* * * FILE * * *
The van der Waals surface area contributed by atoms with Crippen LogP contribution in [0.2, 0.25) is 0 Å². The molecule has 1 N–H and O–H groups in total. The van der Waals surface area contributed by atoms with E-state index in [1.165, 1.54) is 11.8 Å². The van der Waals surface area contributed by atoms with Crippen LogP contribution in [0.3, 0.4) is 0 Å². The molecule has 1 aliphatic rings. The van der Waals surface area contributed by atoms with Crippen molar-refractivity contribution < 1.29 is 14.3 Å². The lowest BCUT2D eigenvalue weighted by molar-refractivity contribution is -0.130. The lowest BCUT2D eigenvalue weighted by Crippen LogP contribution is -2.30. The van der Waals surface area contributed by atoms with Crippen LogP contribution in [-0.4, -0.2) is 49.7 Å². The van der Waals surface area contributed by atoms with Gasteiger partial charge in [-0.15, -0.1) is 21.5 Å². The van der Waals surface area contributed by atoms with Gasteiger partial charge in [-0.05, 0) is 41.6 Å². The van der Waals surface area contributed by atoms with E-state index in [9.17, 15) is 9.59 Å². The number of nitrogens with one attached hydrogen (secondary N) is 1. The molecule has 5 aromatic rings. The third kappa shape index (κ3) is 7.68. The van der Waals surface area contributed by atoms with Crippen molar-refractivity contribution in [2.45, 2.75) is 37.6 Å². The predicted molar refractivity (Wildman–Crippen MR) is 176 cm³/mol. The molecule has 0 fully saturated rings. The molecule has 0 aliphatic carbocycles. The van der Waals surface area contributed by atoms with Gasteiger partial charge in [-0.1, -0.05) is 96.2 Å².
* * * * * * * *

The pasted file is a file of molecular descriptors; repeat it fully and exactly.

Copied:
The van der Waals surface area contributed by atoms with Crippen LogP contribution in [0.2, 0.25) is 0 Å². The molecule has 1 N–H and O–H groups in total. The van der Waals surface area contributed by atoms with E-state index in [1.165, 1.54) is 11.8 Å². The van der Waals surface area contributed by atoms with Crippen LogP contribution in [0.3, 0.4) is 0 Å². The molecule has 1 aliphatic rings. The van der Waals surface area contributed by atoms with Crippen molar-refractivity contribution < 1.29 is 14.3 Å². The lowest BCUT2D eigenvalue weighted by molar-refractivity contribution is -0.130. The lowest BCUT2D eigenvalue weighted by Crippen LogP contribution is -2.30. The van der Waals surface area contributed by atoms with Crippen LogP contribution in [-0.4, -0.2) is 49.7 Å². The van der Waals surface area contributed by atoms with Gasteiger partial charge in [-0.15, -0.1) is 21.5 Å². The van der Waals surface area contributed by atoms with Gasteiger partial charge in [-0.05, 0) is 41.6 Å². The van der Waals surface area contributed by atoms with E-state index in [9.17, 15) is 9.59 Å². The number of nitrogens with one attached hydrogen (secondary N) is 1. The molecule has 5 aromatic rings. The third kappa shape index (κ3) is 7.68. The van der Waals surface area contributed by atoms with Crippen molar-refractivity contribution in [2.45, 2.75) is 37.6 Å². The predicted molar refractivity (Wildman–Crippen MR) is 176 cm³/mol. The molecule has 0 fully saturated rings. The molecule has 0 aliphatic carbocycles. The van der Waals surface area contributed by atoms with Gasteiger partial charge in [-0.1, -0.05) is 96.2 Å².